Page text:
I’m guessing that, like me, most of our readers have not heard the term “hassle map.” Recently I had the privilege of speaking to the executive team of a Fortune 500 healthcare company, along with colleagues from the national consulting company, Oliver Wyman. I read one of their recent white papers titled “The Marketplace Revolution: Shattering the Foundation of the $3 Trillion Sick-Care Marketplace,” which was authored by 2 of their consultants, Tom Main and Adrian Slywotzky.1 The in-person presentation and this report piqued my interest; hence, this editorial.
Let’s start with the basics. The authors of the report, Main and Slywotzky, contend that we are evolving from healthcare marketplace 1.0 to version 2.0 as a result of rapidly changing consumer expectations, which are driven by new technology. Consumers are caught in what they call the “hassle map,” which can be defined as care that is uncoordinated, error-prone, and not immediately accessible. So, to navigate the “hassle maps,” consumers will use technology in much the same way that we now use GPS on our smartphones to get where we need to go and to access transportation on demand (eg, Uber).
“Over the past five years,” Main and Slywotzky state, “innovation has exploded in the health and wellness space. What we thought were the big changes—care-model redesign and fee-for-value payment systems—are being dwarfed by consumer-tech, retail, and scientific advancements.”1 Rather than focusing on how to protect their existing business model, the authors suggest, many new companies in healthcare set out to build vastly better business designs to serve consumers by solving their complex, and often unique, hassle maps with highly personalized open architecture models.1
As we evolved into this “Health Market 2.0,” Main and Slywotzky contend that leaders are answering key questions, such as what are the new natural boundaries of consumer value? How many chains, or how broad a consumer experience will it take to make vast markets personal and even customizable? And what holds the chains together?1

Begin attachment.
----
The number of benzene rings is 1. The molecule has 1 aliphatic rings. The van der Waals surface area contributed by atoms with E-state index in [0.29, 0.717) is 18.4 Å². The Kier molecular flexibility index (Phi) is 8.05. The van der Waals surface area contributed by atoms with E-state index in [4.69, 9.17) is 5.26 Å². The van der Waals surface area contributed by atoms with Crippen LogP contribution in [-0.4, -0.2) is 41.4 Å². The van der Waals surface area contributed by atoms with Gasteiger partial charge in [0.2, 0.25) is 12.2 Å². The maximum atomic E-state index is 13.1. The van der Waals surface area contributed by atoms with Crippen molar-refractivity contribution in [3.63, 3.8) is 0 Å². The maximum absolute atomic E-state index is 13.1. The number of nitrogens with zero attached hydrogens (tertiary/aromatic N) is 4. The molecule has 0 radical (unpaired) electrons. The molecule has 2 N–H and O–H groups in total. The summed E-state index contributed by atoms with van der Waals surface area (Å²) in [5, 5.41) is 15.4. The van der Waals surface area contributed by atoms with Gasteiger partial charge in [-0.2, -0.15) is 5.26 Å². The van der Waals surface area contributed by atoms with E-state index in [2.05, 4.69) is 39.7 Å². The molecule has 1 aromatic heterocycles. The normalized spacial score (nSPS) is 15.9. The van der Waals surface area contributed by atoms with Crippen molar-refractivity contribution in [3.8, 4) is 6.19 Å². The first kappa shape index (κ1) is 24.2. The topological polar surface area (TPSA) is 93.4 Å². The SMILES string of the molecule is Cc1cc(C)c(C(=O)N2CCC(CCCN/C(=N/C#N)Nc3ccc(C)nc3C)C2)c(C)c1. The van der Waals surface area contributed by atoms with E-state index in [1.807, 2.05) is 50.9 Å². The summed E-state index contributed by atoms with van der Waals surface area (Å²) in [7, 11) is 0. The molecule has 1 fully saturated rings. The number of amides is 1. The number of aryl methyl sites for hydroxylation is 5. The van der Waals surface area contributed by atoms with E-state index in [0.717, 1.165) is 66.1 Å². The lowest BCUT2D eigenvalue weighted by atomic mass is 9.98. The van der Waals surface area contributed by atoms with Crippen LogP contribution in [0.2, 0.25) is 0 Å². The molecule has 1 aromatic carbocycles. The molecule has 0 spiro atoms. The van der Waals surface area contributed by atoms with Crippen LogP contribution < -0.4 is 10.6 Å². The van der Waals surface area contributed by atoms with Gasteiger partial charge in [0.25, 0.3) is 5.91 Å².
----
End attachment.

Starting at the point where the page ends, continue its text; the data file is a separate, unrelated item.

To navigate the hassle map, Main and Slywotzky describe 4 new evolving ecosystems, including (1) retail pharmacy as a hub for the community to live healthy, (2) better living with chronic diseases, (3) a personalized consumer marketplace, and (4) precision and personalized medicine for rare and complex diseases.1 Let me describe the first 3 in some detail and attempt to synthesize the take-home messages of this fascinating white paper.
The first ecosystem—retail pharmacy as a community stay-healthy hub—is the result of nearly a decade or more of trial and error and experimentation by national retail pharmacy chains, such as Walmart, Walgreens, and CVS. Consumers are now willing to receive care from nonphysician experts in new settings that are easily accessible, convenient, and competitively priced.
This new ecosystem creates a national network of provider partnerships (eg, Walgreens is partnering with Qualcomm and WebMD). Main and Slywotzky note that these partnerships dramatically improve consumers’ experiences and reset consumer expectations, making it difficult for single-chain value players to compete in bolstering the strategic and economic values of the ecosystem business design.1 They contend that with these new partnership hubs in place, America’s retail pharmacies are on their way to becoming the preferred stay-healthy hubs in neighborhoods across the country.1